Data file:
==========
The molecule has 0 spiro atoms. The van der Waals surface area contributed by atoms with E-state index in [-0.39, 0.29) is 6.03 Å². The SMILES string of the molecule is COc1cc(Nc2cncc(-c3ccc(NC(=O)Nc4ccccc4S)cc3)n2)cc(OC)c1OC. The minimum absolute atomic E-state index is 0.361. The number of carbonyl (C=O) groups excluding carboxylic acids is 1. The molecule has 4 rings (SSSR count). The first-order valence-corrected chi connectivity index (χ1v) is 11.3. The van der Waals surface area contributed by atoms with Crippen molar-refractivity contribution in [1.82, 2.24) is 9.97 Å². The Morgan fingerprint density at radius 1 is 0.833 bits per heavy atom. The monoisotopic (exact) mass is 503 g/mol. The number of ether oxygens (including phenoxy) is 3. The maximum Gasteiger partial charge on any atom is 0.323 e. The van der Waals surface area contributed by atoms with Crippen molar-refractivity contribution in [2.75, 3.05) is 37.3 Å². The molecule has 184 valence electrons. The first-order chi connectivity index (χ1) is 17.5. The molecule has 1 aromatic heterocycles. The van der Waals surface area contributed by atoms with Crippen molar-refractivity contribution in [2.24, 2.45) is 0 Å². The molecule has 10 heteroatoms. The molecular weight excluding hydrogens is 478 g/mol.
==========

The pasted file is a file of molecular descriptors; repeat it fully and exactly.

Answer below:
The molecule has 0 spiro atoms. The van der Waals surface area contributed by atoms with E-state index in [-0.39, 0.29) is 6.03 Å². The SMILES string of the molecule is COc1cc(Nc2cncc(-c3ccc(NC(=O)Nc4ccccc4S)cc3)n2)cc(OC)c1OC. The minimum absolute atomic E-state index is 0.361. The number of carbonyl (C=O) groups excluding carboxylic acids is 1. The molecule has 4 rings (SSSR count). The first-order valence-corrected chi connectivity index (χ1v) is 11.3. The van der Waals surface area contributed by atoms with Crippen molar-refractivity contribution in [1.82, 2.24) is 9.97 Å². The Morgan fingerprint density at radius 1 is 0.833 bits per heavy atom. The monoisotopic (exact) mass is 503 g/mol. The number of ether oxygens (including phenoxy) is 3. The maximum Gasteiger partial charge on any atom is 0.323 e. The van der Waals surface area contributed by atoms with Crippen molar-refractivity contribution in [2.75, 3.05) is 37.3 Å². The molecule has 184 valence electrons. The first-order chi connectivity index (χ1) is 17.5. The molecule has 1 aromatic heterocycles. The van der Waals surface area contributed by atoms with Crippen molar-refractivity contribution in [2.24, 2.45) is 0 Å². The molecule has 10 heteroatoms. The molecular weight excluding hydrogens is 478 g/mol.